Gov. Peter Shumlin and other regional Governors today announced that Vermont and the Northeast's role in tackling climate change is being strengthened with a new limit on carbon emissions. The nine states that make up the Regional Greenhouse Gas Initiative, or RGGI, announced that the annual cap on emissions will be reduced nearly 40 percent from 165 million tons to 91 million tons in 2014, and will decline 2.5 percent per year through 2020.
"Climate change is the single greatest challenge to our future and to the Vermont way of life," Gov. Peter Shumlin, D-Vt., said. "Capping emissions from fossil-fuel power plants is one important step we can take, and I am proud that Vermont is again taking the lead to improve a program that is just one of the many climate success stories that we are going to need."
The Governor added, "In the wake of Tropical Storm Irene and Hurricane Sandy it is clear we simply do not have time to argue forever about what should be done. We know what to do and the RGGI program is doing it -- reducing emissions and helping us kick our dependence on fossil fuels."
The RGGI states agreed to lower the cap after emissions in the region dropped almost 40 percent below the current cap due in large part to reductions in electricity demand from energy efficiency, lower natural gas prices and milder weather.
"The economic slowdown in 2008-09 had an effect on reducing emissions, but as the economy has begun to pick up in the northeast, it is the reinvestment of the proceeds from the auction of RGGI allowances in energy efficiency and the switch to natural gas that have lead the decrease in carbon emissions in the region," Natural Resources Secretary Deb Markowitz said. "The program is a success, adding billions in economic value to the region and saving more than $700 million by not buying fossil fuel from outside the region."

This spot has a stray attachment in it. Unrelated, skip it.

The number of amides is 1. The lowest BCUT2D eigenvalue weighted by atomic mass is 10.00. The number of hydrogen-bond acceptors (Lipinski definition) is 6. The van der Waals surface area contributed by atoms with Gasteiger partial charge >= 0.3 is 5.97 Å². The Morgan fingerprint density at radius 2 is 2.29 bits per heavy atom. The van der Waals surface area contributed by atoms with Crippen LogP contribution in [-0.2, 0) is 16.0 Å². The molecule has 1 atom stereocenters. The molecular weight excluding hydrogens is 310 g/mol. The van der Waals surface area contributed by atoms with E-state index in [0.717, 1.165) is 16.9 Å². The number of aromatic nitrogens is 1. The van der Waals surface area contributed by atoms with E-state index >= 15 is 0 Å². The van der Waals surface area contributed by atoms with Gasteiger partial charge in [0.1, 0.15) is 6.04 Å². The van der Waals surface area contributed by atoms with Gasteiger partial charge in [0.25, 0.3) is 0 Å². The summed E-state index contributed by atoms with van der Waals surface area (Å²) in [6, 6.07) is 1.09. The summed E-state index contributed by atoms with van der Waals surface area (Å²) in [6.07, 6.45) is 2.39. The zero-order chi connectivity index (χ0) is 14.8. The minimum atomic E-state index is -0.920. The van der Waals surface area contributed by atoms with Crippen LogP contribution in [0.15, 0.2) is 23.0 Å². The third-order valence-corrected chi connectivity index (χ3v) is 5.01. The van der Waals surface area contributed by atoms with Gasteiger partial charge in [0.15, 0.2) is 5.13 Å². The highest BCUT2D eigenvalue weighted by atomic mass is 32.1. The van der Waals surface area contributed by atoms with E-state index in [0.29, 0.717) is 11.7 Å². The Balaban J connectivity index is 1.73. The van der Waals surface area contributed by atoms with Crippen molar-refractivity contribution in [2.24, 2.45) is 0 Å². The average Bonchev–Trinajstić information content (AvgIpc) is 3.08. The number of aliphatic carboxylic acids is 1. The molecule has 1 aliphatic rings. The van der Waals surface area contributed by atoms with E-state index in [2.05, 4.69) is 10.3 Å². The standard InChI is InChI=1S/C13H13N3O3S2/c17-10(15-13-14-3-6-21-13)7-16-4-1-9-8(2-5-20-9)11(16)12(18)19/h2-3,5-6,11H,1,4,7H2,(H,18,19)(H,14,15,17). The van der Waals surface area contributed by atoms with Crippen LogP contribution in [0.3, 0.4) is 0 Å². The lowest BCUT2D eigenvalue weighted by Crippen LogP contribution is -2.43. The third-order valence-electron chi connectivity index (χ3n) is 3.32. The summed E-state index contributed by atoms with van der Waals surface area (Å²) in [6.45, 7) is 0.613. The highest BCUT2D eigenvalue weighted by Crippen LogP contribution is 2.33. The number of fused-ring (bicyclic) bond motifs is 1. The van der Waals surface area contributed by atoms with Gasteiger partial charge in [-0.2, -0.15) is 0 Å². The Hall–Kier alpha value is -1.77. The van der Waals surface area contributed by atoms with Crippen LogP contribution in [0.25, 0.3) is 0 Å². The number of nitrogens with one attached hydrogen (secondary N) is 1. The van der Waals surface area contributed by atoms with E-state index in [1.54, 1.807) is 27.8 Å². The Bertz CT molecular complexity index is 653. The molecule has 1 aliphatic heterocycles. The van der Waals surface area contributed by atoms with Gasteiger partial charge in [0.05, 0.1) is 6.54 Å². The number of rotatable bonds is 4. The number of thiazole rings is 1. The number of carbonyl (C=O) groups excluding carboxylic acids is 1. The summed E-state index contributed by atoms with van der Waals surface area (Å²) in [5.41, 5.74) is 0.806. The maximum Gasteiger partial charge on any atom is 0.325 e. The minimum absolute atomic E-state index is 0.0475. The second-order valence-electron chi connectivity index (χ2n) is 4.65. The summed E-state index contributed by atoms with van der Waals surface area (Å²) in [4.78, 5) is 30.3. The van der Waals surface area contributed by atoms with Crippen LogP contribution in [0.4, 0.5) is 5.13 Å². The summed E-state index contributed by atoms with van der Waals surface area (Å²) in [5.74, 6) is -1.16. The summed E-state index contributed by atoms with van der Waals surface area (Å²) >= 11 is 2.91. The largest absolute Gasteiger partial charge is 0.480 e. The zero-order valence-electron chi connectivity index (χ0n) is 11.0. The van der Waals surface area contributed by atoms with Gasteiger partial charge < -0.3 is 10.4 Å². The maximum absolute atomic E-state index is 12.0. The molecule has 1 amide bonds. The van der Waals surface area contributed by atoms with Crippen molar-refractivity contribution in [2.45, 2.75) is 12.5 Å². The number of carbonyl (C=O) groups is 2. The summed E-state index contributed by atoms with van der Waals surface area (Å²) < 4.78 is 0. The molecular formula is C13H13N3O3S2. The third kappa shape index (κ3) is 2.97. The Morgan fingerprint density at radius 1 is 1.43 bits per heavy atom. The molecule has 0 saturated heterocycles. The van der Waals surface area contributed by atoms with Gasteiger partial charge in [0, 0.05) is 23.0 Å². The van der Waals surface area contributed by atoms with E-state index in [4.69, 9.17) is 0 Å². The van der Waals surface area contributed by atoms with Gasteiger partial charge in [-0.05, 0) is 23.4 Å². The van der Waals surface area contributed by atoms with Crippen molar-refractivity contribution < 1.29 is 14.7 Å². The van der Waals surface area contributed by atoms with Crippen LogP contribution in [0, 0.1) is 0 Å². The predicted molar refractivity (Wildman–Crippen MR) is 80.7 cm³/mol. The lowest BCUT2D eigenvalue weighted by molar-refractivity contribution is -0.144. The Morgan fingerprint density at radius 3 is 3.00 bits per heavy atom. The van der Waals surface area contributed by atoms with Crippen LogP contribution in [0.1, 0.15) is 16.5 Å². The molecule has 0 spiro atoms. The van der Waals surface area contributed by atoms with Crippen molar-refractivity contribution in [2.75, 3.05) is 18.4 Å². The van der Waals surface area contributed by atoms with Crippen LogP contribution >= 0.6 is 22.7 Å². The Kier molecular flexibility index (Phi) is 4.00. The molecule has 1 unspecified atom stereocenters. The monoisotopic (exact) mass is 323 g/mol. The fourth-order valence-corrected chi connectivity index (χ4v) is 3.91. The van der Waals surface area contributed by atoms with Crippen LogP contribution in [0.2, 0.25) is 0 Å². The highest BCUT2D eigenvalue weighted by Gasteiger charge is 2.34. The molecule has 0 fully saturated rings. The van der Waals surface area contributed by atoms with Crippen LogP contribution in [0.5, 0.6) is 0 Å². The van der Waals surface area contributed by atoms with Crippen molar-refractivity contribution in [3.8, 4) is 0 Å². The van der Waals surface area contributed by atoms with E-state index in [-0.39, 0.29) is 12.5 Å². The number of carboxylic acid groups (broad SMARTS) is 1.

In Vermont alone, the RGGI program has generated $7 million to date, almost all spent on energy efficiency and fuel-saving programs that have provided benefits directly to Vermonters and helped reduce emissions across the state.
Along with reducing the cap, the RGGI states have agreed to a number of changes to the program, including adjusting the cap to account for existing unsold allowances, establishing a cost containment mechanism, and adding a forestry offset category that would enable power generators to meet a part of their obligation by investing in forestry.
Each of the states in RGGI will now propose the agreed-upon changes for statutory or regulatory approval based on the state's independent legal authority and process. The nine states that comprise the Regional Greenhouse Gas Initiative (RGGI) are Connecticut, Delaware, Maine, Massachusetts, Maryland, New Hampshire, New York, Rhode Island, and Vermont.
RGGI is a collaborative effort to cost-effectively reduce carbon dioxide (CO2) emissions from the power sector by requiring generators to purchase allowances equal to their emissions of carbon dioxide.